How can I protect myself from getting noise induced hearing loss or industrial deafness?

Prevention is key and there are many steps you can take to protect yourself from noise in the workplace. These include wearing ear protection, asking your employer to move you away from noisy machinery or at least give you breaks from it, and ensuring you undertake regular hearing tests.

How much time do I have to make a claim for hearing loss/industrial deafness/tinnitus?

All types of personal injury claims have a limitation period. This means that there is a set period of time in which a person can bring a claim to court. The general rule is that you have three years from the date of your injury within which to issue a claim but there are some exceptions. In hearing loss/industrial deafness/tinnitus cases it is often the case that the injury has developed over a period of time and therefore the limitation period starts from the date you knew or a reasonable person ought to have known that they had a hearing loss/industrial deafness/tinnitus and linked this to their employment. It can therefore be rather complications so it is essential you seek legal advice as soon as possible by contacting us today on 0203 816 0065 or by using our online enquiry form.

How can I fund a claim for hearing loss/industrial deafness/tinnitus?

In nearly all cases, and this is subject to our early assessment procedure, we are able to offer a conditional fee agreement (no win, no fee). There are however other means of funding, such as the existence of legal expense insurance, and we will be able to assist you in identifying at a very early stage, if this is available to you.

Recently settled noise induced hearing loss claim

We have recently settled a noise induced hearing loss claim after many years spent trying to persuade the defendant’s solicitors to budge from their weak denial on limitation grounds. Our client used to work as a machine operator at a wire mesh fencing manufacturer. The defendant’s solicitors argued that because our client’s hearing was tested at work, he was on notice that he was suffering from a hearing problem and so his claim was several years out of time.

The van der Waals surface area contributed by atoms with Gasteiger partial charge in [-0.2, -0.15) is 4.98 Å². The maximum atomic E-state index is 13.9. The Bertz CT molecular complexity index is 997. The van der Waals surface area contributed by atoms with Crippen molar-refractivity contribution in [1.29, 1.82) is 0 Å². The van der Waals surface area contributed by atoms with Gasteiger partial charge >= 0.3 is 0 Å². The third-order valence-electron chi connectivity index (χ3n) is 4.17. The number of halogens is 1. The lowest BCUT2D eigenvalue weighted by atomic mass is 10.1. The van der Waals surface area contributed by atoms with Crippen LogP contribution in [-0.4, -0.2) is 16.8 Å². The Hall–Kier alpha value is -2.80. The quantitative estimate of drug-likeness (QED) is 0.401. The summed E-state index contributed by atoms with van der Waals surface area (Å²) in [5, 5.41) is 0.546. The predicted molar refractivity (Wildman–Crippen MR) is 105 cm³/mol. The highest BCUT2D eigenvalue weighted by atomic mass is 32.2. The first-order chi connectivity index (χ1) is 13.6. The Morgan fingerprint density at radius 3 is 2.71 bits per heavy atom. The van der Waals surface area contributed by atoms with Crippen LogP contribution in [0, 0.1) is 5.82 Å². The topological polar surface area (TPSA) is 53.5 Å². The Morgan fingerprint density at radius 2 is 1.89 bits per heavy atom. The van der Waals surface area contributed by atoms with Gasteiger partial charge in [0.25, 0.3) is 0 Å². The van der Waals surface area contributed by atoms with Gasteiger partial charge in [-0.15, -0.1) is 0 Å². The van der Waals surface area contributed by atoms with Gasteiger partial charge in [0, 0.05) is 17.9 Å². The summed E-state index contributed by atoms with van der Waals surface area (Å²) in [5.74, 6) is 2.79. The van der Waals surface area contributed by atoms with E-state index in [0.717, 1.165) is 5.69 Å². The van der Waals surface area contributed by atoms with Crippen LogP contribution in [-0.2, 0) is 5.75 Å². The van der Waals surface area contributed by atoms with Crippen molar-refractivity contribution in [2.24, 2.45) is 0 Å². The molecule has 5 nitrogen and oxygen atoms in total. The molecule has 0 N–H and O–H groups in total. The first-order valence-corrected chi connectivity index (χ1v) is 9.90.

Unluckily for them, we tracked down the occupational audiologist who confirmed the level of loss client had at the time was, in his words, “totally not noticeable.” We maintained it was only in recent years that client started to suffer from a significant injury (because admittedly the level of noise-related damage involved was relatively small) when the effects of noise damage combined with his normal age-related losses.

Indeed, earlier in the case the defendant’s solicitors also denied the claim on the basis the injury was negligible or de minimis, an argument often raised. In our view they were trying to have their cake and eat it by advancing both of these arguments, and we eventually managed to settle just before trial.

loading staff

4.7out of 10
4.7 score on Trustpilot Based on count 773

We're Great

It is our business to deliver legal services that work for our clients, and you can trust our specialists to take care of things on your behalf.

Our Trustpilot reviews

Dupuytren's Contracture recognised as an industrial disease

The Department for Work and Pensions (DWP) have recognised another condition, known as Dupuytren’s Contracture, as a recognised industrial disease for the purposes of making a claim for Industrial Injuries Disablement Benefit (IIDB). This...

Read more

Personal Injury Twitter Block

@SolicitorsLLP

Busting myths around cohabitation - cohabitating misconceptions

Cohabiting couples or common law partners have now replaced the traditional married couple as the fastest growing relationship status in the UK. Cohabitees have increased by 25.8% over the last ten years*, as more and more couples decide not to walk down...

Read more
  • Louise Griffiths
  • Kate Sweeney
  • ​Danielle Callaway
  • Robert Donlan
  • ​Rebecca Dawber
  • ​Pauline Smith
  • Barry Sutton
  • ​Shahina Sakeria
  • Cecilia Frodsham
  • Sarah Masters
  • Clare Wood
  • Brea Carney-Jones
  • Steven Jones
  • Samantha Ord
  • Katie Plappert